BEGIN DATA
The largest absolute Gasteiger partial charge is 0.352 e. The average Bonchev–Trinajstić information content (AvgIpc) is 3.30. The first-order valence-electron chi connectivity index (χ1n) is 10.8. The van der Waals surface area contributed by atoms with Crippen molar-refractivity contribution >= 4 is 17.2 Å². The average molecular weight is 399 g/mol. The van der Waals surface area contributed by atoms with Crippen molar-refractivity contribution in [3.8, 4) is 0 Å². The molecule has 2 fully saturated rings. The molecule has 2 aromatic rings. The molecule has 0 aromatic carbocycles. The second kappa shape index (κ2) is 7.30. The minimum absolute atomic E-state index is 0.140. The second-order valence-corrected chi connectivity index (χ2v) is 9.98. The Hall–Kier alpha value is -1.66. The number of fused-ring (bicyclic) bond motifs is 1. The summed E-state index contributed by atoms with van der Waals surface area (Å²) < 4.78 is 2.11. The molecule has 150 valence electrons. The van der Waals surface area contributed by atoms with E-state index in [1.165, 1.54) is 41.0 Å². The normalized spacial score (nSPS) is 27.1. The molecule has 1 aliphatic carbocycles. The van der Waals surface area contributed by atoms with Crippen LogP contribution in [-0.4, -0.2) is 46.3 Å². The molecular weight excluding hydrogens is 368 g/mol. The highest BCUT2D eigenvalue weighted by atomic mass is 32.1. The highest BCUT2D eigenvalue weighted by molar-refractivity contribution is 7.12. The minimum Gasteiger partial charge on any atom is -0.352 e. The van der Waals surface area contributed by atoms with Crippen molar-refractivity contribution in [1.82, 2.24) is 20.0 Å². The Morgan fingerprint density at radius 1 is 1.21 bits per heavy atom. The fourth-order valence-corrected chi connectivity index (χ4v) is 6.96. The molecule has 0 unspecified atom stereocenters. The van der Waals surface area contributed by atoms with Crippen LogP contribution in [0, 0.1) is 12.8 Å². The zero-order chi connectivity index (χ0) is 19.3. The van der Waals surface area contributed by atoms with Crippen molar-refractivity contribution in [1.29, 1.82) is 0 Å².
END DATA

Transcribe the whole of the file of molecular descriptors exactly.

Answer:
The largest absolute Gasteiger partial charge is 0.352 e. The average Bonchev–Trinajstić information content (AvgIpc) is 3.30. The first-order valence-electron chi connectivity index (χ1n) is 10.8. The van der Waals surface area contributed by atoms with Crippen molar-refractivity contribution >= 4 is 17.2 Å². The average molecular weight is 399 g/mol. The van der Waals surface area contributed by atoms with Crippen molar-refractivity contribution in [3.8, 4) is 0 Å². The molecule has 2 fully saturated rings. The molecule has 2 aromatic rings. The molecule has 0 aromatic carbocycles. The second kappa shape index (κ2) is 7.30. The minimum absolute atomic E-state index is 0.140. The second-order valence-corrected chi connectivity index (χ2v) is 9.98. The Hall–Kier alpha value is -1.66. The number of fused-ring (bicyclic) bond motifs is 1. The summed E-state index contributed by atoms with van der Waals surface area (Å²) < 4.78 is 2.11. The molecule has 150 valence electrons. The van der Waals surface area contributed by atoms with E-state index in [1.165, 1.54) is 41.0 Å². The normalized spacial score (nSPS) is 27.1. The molecule has 1 aliphatic carbocycles. The van der Waals surface area contributed by atoms with Crippen LogP contribution in [-0.4, -0.2) is 46.3 Å². The molecular weight excluding hydrogens is 368 g/mol. The highest BCUT2D eigenvalue weighted by atomic mass is 32.1. The highest BCUT2D eigenvalue weighted by molar-refractivity contribution is 7.12. The minimum Gasteiger partial charge on any atom is -0.352 e. The van der Waals surface area contributed by atoms with Crippen molar-refractivity contribution in [1.82, 2.24) is 20.0 Å². The Morgan fingerprint density at radius 1 is 1.21 bits per heavy atom. The fourth-order valence-corrected chi connectivity index (χ4v) is 6.96. The molecule has 0 unspecified atom stereocenters. The van der Waals surface area contributed by atoms with Crippen LogP contribution in [0, 0.1) is 12.8 Å². The zero-order chi connectivity index (χ0) is 19.3. The van der Waals surface area contributed by atoms with Crippen molar-refractivity contribution in [1.29, 1.82) is 0 Å².